Special arrangements have been made to ease the impact of high fuel costs related to the coal miner's strike on Potomac Edison Co. customers which will appear for the first time in bills going out this week.

With its coal supplies down, the utility had to buy some more expensive electricity from neighboring power companies. It normally generates power at a cost of 1 to 1 1/2 cents for each kilowatt hour, but has been buying as much as 60 percent of its power from other utilities at 4 1/2 to 5 1/2 cents for each kilowatt hour. Potomac Edison's 240,000 customers in Maryland, Virginia and West Virginia will ultimately have to foot the bill, but not all at once.

The tab for Maryland residents served by Potomac Edison, including a section of upper Montgomery of the fuel adjustment section of the bill, according to officials of both the utility and the Maryland Public Utilities Commission. However, the 125,000 customers in the Maryland service area can request a payment plan that will spread the payments out over the next 12 months.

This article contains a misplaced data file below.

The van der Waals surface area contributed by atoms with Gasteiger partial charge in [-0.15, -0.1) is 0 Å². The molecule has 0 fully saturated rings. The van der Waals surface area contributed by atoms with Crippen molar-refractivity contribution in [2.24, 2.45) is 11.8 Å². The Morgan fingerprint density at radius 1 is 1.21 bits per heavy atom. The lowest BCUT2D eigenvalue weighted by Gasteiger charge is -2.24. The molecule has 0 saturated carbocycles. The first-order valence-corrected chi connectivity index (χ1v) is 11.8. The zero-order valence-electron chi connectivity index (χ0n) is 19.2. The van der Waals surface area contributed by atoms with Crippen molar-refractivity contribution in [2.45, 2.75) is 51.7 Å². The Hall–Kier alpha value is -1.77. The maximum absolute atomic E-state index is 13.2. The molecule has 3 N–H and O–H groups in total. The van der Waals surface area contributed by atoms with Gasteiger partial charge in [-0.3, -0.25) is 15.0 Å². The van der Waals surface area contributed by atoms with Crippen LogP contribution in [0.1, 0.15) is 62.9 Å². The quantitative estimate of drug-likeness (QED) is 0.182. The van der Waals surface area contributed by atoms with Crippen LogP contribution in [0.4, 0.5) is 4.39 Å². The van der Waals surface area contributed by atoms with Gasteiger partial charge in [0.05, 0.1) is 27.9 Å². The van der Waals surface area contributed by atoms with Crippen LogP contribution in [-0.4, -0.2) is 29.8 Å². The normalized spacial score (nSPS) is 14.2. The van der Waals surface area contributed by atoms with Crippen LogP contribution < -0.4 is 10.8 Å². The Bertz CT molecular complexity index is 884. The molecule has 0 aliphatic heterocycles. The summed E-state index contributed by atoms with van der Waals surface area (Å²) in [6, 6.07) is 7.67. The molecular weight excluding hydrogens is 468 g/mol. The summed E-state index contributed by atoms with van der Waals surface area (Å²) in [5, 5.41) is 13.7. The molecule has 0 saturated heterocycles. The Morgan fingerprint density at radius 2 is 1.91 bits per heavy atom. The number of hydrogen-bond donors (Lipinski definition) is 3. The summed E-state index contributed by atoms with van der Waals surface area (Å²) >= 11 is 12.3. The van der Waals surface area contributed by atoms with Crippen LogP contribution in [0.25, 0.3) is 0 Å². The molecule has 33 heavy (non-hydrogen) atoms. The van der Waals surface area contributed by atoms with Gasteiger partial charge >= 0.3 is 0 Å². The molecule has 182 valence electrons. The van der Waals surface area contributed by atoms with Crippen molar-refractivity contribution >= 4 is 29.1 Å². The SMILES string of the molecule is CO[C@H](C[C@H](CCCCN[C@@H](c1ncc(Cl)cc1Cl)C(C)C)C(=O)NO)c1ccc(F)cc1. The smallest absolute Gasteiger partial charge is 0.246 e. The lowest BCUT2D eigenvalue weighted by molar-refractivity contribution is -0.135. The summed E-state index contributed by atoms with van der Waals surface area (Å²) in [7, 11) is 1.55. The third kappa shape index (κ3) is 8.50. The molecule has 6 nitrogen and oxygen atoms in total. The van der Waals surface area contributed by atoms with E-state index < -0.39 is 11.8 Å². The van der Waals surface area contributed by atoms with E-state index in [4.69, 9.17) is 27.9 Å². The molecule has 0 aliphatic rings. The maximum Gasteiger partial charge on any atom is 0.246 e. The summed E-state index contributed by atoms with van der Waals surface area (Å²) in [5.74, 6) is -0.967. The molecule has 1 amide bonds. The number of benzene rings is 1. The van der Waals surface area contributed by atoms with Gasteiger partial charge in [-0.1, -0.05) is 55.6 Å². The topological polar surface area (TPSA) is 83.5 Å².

"We had this plan before for large users but are putting it in now for small users, residential customers," said Potomac Edison president John McCardell. For example, a customer with an electrically heated home who is billed in March for a two-month usage of 3,700 kilowatt hours normally would pay $80 in the fuel adjustment section alone of his bill. The fuel section of his March bill will be $160. If the customer chooses the spread-out payment plan, however, the fuel adjustment part of the bill will be $105, still 50 percent higher than normal.

In Virginia, all of Potomac Edison's 55,000 customers will be assessed an additional 4.4 mills (or just under onehalf cent) per kilowatt hour for the next six months, and West Virginians will pay an extra 2 mills for the coming year. McCardell said the only difference among the three plans was that Maryland's system puts all the costs on those who used the electricity, while Virginia and Maryland ratepayers who use little winter power but air condition their homes will be paying the surcharge during the summer, in effect shouldering some of their neighbors' expenses.